French scientists have discovered that lupus patients have excess blood cells called platelets – small cell fragments that circulate in the blood, clumping together to form clots. These excess and overly-active platelets trigger production of inflammation-promoting proteins called interferons. Tests on mice given anti-platelet medication showed reduced lupus symptoms and increased life expectancy. The results suggest that anticoagulant drugs like clopidogrel (Plavix) could prevent lupus flare ups in people, and the scientists hope to start clinical trials on humans soon.

Lupus is a chronic, incurable auto-immune disease where the body’s immune system turns on itself, attacking its own tissue. The resulting inflammation causes pain and damages organs, particularly the kidneys. The most common symptoms include rashes, fever, hair loss, fatigue, aches and pains, and inflammation of the arteries and veins, tendons, brain, kidney and the membrane surrounding the lungs. Serious cases can be life threatening, with patients suffering kidney failure and out of control infections.

About one-and-a-half million Americans have lupus, which can be diagnosed with blood tests. It effects nine times more women than men, and usually strikes between the ages of 15 and 50. Its cause has not yet known, although researchers have identified genetic, hormonal and environmental factors. Some lupus patients have only mild and/or transitory flare ups which may go undiagnosed, while others are debilitated by a more aggressive form of the disease. Nonsteroidal anti-inflammatory drugs and antimalarial medications are used to treat milder cases, while more serious attacks are treated with immune system suppressing medications and corticosteroids. There has not been a new medication for the treatment of lupus in 50 years. Current treatments are not 100 percent effective, and can have side effects.

The anti-clotting medication Plavix is the second highest-selling drug in the world (behind the cholesterol-lowering drug Lipitor). It makes platelets less “sticky” and likely to clump together to form clots, which can lodge in the heart, lungs or brain and cause a heart attack or stroke. Anti-clotting drugs, also called blood thinners, are widely prescribed as a preventative measure for persons who have experienced a heart attack or stroke, or who suffer from heart disease or poor blood circulation due to hardened and narrowed arteries (atherosclerosis).

Being able to treat lupus patients with blood thinner pills could dramatically improve their quality of life, according to the researchers. Plavix can be expensive in the US, where it’s patented until 2012, but cheaper generic Plavix is available in Europe and from Canada.


Lupus Bible

Tags: ,

2 Comments on Lupus Anticoagulant Disorder Symptoms

  1. cortlin.harrison says:

    is this a good research project please be honest?
    Cortlin Harrison Science 10-12
    Mrs. Cooney/ Mrs. Barends ELA 21-23
    May 19, 2009
    Antiphospholipid Syndrome

    Antiphospholipid Syndrome is a disorder in which the body recognizes certain normal components of blood and/or cell membranes as foreign substances and produces antibodies against them. This disorder is non-infectious which means that this disorder can’t be passed from person to person by contact. Pregnant women are more prone to get this disorder than anyone else, and African Americans, and Hispanics but like other disorders anyone can get Antiphospholipid Syndrome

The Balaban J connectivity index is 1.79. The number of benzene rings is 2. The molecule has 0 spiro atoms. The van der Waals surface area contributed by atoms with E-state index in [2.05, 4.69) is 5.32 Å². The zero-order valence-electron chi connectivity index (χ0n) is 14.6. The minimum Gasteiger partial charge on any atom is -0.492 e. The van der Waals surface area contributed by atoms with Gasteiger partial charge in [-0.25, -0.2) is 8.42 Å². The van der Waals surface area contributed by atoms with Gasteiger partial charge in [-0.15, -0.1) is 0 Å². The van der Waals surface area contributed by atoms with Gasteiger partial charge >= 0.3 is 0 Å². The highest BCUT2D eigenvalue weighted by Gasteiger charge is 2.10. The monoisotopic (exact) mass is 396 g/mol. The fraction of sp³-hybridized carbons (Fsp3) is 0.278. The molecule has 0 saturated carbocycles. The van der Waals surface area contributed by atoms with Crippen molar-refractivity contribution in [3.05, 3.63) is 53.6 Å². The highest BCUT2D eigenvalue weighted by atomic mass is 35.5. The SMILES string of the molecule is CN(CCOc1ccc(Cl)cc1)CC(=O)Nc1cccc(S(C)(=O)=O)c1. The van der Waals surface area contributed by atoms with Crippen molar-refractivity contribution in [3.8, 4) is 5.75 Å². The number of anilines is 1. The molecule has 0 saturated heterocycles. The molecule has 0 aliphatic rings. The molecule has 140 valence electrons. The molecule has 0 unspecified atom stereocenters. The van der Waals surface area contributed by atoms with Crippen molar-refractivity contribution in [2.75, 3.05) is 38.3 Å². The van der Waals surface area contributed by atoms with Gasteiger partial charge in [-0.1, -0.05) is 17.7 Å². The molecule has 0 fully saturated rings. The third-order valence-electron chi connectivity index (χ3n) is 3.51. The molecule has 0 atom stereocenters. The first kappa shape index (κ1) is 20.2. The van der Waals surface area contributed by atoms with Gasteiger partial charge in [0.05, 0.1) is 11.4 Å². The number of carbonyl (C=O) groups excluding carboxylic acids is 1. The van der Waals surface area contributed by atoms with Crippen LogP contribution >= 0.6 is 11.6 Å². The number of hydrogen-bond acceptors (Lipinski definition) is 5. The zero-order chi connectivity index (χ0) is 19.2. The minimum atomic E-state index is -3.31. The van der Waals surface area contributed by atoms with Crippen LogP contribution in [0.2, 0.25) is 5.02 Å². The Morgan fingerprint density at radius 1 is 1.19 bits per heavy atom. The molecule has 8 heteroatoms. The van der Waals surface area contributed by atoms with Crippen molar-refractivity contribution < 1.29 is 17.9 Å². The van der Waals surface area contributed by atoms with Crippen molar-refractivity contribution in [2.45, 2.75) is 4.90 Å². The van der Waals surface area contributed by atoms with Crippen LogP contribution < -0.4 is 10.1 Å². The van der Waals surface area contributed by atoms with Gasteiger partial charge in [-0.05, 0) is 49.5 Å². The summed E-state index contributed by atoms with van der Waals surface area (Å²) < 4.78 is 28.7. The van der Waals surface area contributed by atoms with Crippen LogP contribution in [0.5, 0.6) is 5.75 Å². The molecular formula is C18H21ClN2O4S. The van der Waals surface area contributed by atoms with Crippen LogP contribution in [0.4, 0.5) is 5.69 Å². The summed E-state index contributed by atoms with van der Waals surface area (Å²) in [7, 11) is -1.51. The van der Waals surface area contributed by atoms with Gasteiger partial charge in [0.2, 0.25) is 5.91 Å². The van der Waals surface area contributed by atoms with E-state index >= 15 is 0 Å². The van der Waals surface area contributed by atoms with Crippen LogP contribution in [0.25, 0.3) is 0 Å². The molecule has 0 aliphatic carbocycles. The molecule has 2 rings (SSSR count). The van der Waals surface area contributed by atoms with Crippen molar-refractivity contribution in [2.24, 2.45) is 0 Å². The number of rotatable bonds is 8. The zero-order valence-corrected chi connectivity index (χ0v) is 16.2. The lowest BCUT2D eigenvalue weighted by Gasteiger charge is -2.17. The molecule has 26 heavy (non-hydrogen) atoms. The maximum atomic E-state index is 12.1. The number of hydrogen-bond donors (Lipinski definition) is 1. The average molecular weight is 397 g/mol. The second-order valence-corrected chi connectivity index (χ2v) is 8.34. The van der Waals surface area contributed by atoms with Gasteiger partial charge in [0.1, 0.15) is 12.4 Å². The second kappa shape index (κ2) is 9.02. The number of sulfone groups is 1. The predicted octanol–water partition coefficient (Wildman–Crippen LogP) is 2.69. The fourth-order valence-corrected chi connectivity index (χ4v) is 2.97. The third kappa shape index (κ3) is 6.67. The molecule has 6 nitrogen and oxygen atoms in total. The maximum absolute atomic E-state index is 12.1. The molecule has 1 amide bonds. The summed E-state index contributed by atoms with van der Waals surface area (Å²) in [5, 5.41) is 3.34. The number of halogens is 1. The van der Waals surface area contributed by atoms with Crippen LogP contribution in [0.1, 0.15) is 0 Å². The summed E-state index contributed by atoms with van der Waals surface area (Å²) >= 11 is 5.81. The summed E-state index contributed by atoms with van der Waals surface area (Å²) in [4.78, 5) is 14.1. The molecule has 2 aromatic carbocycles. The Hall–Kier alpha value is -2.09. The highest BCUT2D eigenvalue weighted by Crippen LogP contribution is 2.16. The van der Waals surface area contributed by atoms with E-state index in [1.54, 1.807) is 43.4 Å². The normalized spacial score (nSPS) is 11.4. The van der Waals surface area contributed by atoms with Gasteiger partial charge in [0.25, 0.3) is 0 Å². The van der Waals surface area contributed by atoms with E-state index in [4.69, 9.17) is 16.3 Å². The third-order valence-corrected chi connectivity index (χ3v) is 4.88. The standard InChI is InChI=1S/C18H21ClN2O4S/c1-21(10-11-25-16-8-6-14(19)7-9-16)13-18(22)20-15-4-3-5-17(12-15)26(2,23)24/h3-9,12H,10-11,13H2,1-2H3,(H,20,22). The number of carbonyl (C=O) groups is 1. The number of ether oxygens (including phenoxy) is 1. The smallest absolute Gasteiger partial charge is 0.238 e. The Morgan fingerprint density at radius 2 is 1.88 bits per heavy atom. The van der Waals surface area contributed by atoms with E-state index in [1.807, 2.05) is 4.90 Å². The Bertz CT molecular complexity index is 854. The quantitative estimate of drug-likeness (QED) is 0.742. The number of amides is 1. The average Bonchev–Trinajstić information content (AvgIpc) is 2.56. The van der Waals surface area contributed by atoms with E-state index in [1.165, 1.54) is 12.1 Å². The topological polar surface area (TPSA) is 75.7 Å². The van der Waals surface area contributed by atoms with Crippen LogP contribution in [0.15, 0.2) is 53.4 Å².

The symptoms and characteristics of this disorder are not hard to spot. Some symptoms of the disorder are veins or arteries of the arms or legs may cause pain, numbness, tingling in the feet. Arteries of the heart may cause chest pain or heart attack, the individual with this disorder may have heart murmur. In pregnant women with Antiphospholipid Syndrome, miscarriage can occur prior to 20 week of gestation, while pre-eclampsia is reported to occur after that time. Blood vessels of the skin – may cause painful bruises (purpura) or a condition called livedo reticularis. Blood vessels of the brain – if a clot cuts off blood supply to a part of the brain, this causes a stroke. An individual with APS may also experience migraine headaches or seizures.

    There is no cure and there is no way to avoid getting this disorder. There are many treatments for this disorder. But the most successful treatment is anticoagulant therapy. This is usually successful in preventing further blood clots. This disorder can severely damage the body in many different ways because good cells attack other good cells and that causes chaos through the body. And when a weak or strong pathogen enters the body it can be deadly.

    Some other information about Antiphospholipid Syndrome is, 1-5% of the world population is known to have this disorder, and 40-50% of patients with lupus also have APS. One third of strokes occurring in younger people (under the age of 50) are due to Antiphospholipid Syndrome. One third of patients with Antiphospholipid Syndrome are said to have lupus, and or Raynaud disease. APS is more common in young to middle-aged adults; however, it also manifests in children and elderly people. Disease onset has been reported in children as young as 8 months.

    This disorder is very rare and not very deadly but this disorder can still affect your way of life, the way you think, and can make you dizzy and other things. My mom has this disorder and sometimes it’s hard to get around and such, but you can still fight back by eating a healthy diet and seeing a special doctor called a Rheumatologist, this doctor specializes in these types of rare disorders.

Leave a Reply

Current ye@r *

Social Widgets powered by AB-WebLog.com.